On every corner, there’s someone there, phone clasped in hand, finger swiping upwards
The Pokémon series, at its best, circled around friendship. In the anime, it was the friendship between Ash and Pikachu, or between Ash, Misty, and Brock that rooted the series. In the early Pokémon games, the aspect of Pokémon trainer camaraderie was mostly absent, minus a semi-friendly nemesis on the same journey as the player. Pokémon X and Y (2013) tried to remedy this. The player’s main character—a girl or boy depending on choice—starts their adventure with a group of friends. You don’t travel the entire way together, but bumping into them time and time again is a cheerful reminder that you’re not alone in this adventurous world. Tierno, Shauna, Trevor, and Calem/Serena always have your back.
I see a gym in the distance, close to the rental paddle boats—it’s controlled by Team Valor. In Pokémon GO, upon reaching level 5, the player can pledge allegiance to one of three teams. I chose Team Instinct, or Team Yellow, because I like the idea of Zapdos being my mascot. Luckily, our friend chose the same team. My boyfriend, and a friend we met up with later, chose a different team. Team Mystic.
We approach the gym marked on our app, and there’s already a crowd of 10 people, all with their phones out, fighting to overtake Team Valor’s four-tiered gym. I can’t launch a battle. “Me neither,” groans virtually everyone there. This is where Pokémon GO flounders (or splashes, in Magikarp terms). During my PokéWalk, I encountered over a dozen “server issues.” Since my friends were happily playing, I figured this was just a catch-all term for “sorry our app breaks 90 percent of the time.”
We later meet up with another friend. Our conversation quickly shifts to how broken the app is. Despite our fun with it, the amount of times it’s locked up while catching a Pokémon, in the midst of a totally-winnable gym battle, or just on the loading screen is an insane amount. It’s also a massive battery drainer. But luckily we brought extra battery packs, looking like dorks as charging cords dangled out of our bags and jackets. In some having to force-quit-the-app-cases, I’d re-login, only to be shot back to the login screen, and then a servers issue page. It soured my mood. Quick. Until it’d launch back up again, and all ill will would fade away. But there’s only so much I, and many others, can take.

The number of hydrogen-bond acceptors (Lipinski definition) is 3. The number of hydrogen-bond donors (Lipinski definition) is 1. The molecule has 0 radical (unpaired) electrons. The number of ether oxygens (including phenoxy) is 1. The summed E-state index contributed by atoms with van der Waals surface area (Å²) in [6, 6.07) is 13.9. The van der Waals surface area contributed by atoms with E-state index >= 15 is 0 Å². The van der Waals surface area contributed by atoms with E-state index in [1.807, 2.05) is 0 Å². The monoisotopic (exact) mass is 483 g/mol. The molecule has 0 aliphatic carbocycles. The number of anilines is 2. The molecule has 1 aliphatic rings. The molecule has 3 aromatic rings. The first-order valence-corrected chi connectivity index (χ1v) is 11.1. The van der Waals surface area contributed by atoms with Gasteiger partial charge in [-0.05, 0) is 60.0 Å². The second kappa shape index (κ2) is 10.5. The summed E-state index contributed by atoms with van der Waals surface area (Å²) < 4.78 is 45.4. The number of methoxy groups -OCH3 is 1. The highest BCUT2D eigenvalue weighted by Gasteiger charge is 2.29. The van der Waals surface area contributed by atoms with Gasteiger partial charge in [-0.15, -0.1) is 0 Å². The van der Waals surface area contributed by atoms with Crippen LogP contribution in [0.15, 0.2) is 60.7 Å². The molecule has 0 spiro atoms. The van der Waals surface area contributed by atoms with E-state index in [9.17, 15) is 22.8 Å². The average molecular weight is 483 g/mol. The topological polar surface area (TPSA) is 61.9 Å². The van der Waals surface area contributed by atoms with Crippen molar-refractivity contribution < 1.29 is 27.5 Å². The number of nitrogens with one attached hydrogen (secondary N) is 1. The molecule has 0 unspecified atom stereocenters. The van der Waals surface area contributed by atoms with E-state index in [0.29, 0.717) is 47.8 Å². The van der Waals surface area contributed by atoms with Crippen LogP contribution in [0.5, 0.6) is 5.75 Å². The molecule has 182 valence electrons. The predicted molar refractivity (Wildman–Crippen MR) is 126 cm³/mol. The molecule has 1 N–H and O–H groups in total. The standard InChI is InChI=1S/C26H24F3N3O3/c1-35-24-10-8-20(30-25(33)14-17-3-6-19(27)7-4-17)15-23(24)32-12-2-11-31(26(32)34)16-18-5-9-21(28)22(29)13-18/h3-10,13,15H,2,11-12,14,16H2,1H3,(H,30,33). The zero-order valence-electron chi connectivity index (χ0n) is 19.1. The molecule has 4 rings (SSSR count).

I’ve never seen anything like Pokémon GO before, it’s nothing short of a phenomenon. On every corner, at every Pokéstop, there’s someone there, regardless of age, phone clasped in hand, finger swiping upwards. There’s ways the app could be better—prolific server issues and fixing incessant freezing primarily—but implementing one-on-one player battles would be top choice. Also a more responsive, and all around better, combat system. And once I catch ‘em all, more Pokémon.
Our friend tells us about another GPS-guided game from awhile back. He says it’s better. It probably is. But for now, Pokémon GO’s brought me back outside, something no other game has. I’m now wondering if that mythical Charizard really does only appear in Golden Gate Park at night. Through AR, I feel physically the closest I’ll ever be to an otherwise faux-creature. I’m hanging out with friends I’d barely see otherwise. I’m meeting other excited strangers on the street, all chipper about the same exact thing: Pokémon. I can talk to strangers without feeling sick to my stomach, because Pokémon GO is my crutch. And that’s pretty magical.
All AR photos were taken by Caty McCarthy, within Pokémon GO.